Assistant Professor of Geology, Caitlin Callahan has attended, since its first iteration in 2013, a meeting of the National Association of Geoscience Teachers known as the Earth Educators’ Rendezvous.  That playfully auspicious name accurately signals that this is not an ordinary academic meeting. 

Not only does the week-long Rendezvous involve multiple 2- and 3-day workshops, afternoon workshops, plenary speakers and roundtable discussions, it also takes the radically inclusive step of seeing as its audience academics from R1 intuitions, undergraduate universities, 2-year colleges, government and nonprofit employees, and K-12 teachers.  It serves all who are interested in teaching and learning about the Earth.

Caitlin’s own interests have long been to think about how we teach, learn, think about, and participate in science, so her attachment to the Rendezvous quickly escalated.  She was tapped to be on the planning committee and then to be the co-chair for the 2018 and 2019 sessions.  The committee intentionally involves about a dozen members from different communities so that they can well represent the audiences of the event.

The planning committee not only develops workshop topics and invites plenary speakers, they also very intentionally look for how they can develop leadership capacity in their community.  To illustrate, Caitlin recalls an experienced geoscience educator who suggested a workshop topic via their topic suggestion web link.  A second educator of far less experience expressed interest in seeing a closely related topic.  The planning committee asked the experienced academic if there was a possibility of  co-leading the session.

So the Rendezvous is both about teaching and about bringing more people to the table and these are interrelated.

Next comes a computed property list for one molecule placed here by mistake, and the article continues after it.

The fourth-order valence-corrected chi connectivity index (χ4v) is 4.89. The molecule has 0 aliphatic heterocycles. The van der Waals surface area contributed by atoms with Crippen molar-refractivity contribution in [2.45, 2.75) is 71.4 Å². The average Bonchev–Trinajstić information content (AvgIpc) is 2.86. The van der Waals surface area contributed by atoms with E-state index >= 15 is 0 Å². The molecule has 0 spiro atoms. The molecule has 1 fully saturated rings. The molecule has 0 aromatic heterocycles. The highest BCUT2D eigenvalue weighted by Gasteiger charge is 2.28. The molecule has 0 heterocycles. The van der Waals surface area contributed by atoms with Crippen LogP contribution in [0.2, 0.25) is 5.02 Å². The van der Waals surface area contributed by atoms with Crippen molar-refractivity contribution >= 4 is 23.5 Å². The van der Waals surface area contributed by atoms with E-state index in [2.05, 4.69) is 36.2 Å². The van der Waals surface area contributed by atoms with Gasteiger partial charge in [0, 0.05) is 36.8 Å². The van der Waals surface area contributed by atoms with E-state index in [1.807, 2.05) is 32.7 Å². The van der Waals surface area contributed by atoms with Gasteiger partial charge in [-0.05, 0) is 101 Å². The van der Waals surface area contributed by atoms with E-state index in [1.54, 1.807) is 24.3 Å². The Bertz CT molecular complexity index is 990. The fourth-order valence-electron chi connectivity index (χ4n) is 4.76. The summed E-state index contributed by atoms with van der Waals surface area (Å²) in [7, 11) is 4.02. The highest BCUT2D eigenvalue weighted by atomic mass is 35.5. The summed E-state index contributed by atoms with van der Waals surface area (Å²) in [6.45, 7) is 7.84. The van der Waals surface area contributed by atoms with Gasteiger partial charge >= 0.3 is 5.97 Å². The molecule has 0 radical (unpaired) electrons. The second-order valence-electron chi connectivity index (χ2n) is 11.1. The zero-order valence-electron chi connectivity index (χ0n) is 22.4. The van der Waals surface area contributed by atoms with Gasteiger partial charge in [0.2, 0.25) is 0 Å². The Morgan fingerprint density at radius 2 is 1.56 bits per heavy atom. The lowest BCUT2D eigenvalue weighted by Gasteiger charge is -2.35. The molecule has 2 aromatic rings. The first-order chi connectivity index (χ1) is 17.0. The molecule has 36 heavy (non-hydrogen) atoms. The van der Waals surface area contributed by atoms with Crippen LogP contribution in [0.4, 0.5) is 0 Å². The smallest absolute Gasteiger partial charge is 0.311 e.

“It’s a challenge, but worthwhile,” Caitlin observes.  “I learned from the person who did an evaluation of the first three years of the Rendezvous that people want to give as well as get. Their feeling of welcome and engagement is only high when they have the opportunity to give something.  We on the planning committee talk about this as the give/get ratio.  The ratio can’t be zero.  Letting people make a contribution is key.”

Caitlin is still explicitly talking about the Rendezvous but it would be hard for any educator to miss the significance of this idea for teaching and even retention of students. 

“We look at how as leaders we can work on that ratio.  The workshops are not meant to be lectures.  We also have activities such as a Share-a-thon in which people have an opportunity to give a 30 second spiel on a teaching idea, and we have 20-minute teaching demos so there are lots of ways of participating.  And one of the cornerstones of the workshop is a session for post docs and graduate students called Preparing for an Academic Career in which we explain how to build teaching and research portfolios and stress the importance of building allies early.”